When most people think of “trauma”, they think of shocking external events, such as a debilitating car accident, a rape, a house fire, being robbed at gunpoint. While all those “big T(rauma) events” certainly would elicit some dysfunctional or distressing symptoms within the majority of us, that is not all that mental health professionals qualify as trauma. In fact, in the mental health field, trauma is not understood as any external events at all, but rather as this:
“Trauma is the individual, subjective response to a deeply distressing or disturbing event that overwhelms an individual’s ability to cope, causes feelings of helplessness, diminishes their sense of self and their ability to feel the full range of emotions and experiences.”
When we look at trauma from this perspective, it is possible for all of us to suffer from the aftereffects of a traumatic event, however “big” or “little” that event may have been. How we deal with distress is not only dependent on the amount of strength or “toughness” we can muster up – factors such as genetic predispositions, body chemistry, neural pathways in the brain, and external and internal coping mechanisms all play important roles in that process. Even seemingly “little t(rauma) events” such as a surgery (and anesthesia in general), a bike accident as a kid, a move away from family or close friends, witnessing or experiencing domestic violence, etc. can elicit trauma in some people.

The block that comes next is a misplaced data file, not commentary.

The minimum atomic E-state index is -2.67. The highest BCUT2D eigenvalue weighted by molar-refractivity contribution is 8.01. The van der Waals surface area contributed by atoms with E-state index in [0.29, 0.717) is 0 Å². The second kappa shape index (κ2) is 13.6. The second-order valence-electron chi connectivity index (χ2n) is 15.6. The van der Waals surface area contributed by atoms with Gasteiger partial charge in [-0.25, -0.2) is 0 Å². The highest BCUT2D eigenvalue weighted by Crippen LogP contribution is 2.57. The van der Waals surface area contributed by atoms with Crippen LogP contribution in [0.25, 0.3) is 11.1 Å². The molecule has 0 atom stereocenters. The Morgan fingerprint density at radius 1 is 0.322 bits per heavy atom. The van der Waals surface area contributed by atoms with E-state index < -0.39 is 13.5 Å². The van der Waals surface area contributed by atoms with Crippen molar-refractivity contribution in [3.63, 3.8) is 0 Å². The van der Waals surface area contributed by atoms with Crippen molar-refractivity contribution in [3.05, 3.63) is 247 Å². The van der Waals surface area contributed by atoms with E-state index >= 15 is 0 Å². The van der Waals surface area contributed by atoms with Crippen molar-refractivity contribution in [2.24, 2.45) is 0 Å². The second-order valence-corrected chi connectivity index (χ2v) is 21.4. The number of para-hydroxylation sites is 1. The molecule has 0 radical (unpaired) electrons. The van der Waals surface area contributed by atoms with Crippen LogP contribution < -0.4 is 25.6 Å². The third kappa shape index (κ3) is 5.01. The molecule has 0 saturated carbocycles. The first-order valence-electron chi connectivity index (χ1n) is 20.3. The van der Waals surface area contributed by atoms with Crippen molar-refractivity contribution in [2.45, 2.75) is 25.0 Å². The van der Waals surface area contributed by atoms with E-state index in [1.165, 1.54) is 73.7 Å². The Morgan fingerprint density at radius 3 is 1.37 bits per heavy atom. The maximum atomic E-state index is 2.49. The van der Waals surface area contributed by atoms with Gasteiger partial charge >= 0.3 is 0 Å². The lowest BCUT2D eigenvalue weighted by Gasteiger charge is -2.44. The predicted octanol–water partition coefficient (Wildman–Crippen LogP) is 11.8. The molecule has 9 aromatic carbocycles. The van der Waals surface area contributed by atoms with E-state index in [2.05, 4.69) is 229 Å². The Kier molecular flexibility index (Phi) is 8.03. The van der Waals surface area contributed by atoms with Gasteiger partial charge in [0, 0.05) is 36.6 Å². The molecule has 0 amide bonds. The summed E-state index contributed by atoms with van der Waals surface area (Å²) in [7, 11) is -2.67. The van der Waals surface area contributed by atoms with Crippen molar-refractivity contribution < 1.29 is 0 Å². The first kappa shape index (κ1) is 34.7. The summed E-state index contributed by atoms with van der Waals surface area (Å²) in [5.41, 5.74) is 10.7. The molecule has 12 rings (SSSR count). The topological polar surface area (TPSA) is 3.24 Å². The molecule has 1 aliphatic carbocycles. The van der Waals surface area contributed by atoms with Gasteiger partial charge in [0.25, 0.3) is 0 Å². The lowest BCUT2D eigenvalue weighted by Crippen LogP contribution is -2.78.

Some of the most common symptoms of a traumatic response are:
While sometimes trauma symptoms appear right after an eliciting event, it is also quite common for people to suppress them until months, years, or even decades later.
Here at Central Arkansas Group Counseling, we strive to have a trauma-informed approach to most of our treatment modalities. Whether you think your current symptoms are clearly linked to either a “T” or “t” trauma at some point in your life, or whether you find out throughout your therapeutic journey that there may have been trauma you were not consciously aware of, our therapists strive to meet you where you are at and find the best possible treatment model for you. We offer TF-CBT (trauma-focused cognitive behavioral therapy), TBRI (trust-based relational interventions), EMDR, and Brainspotting. All of these approaches are trauma-specific.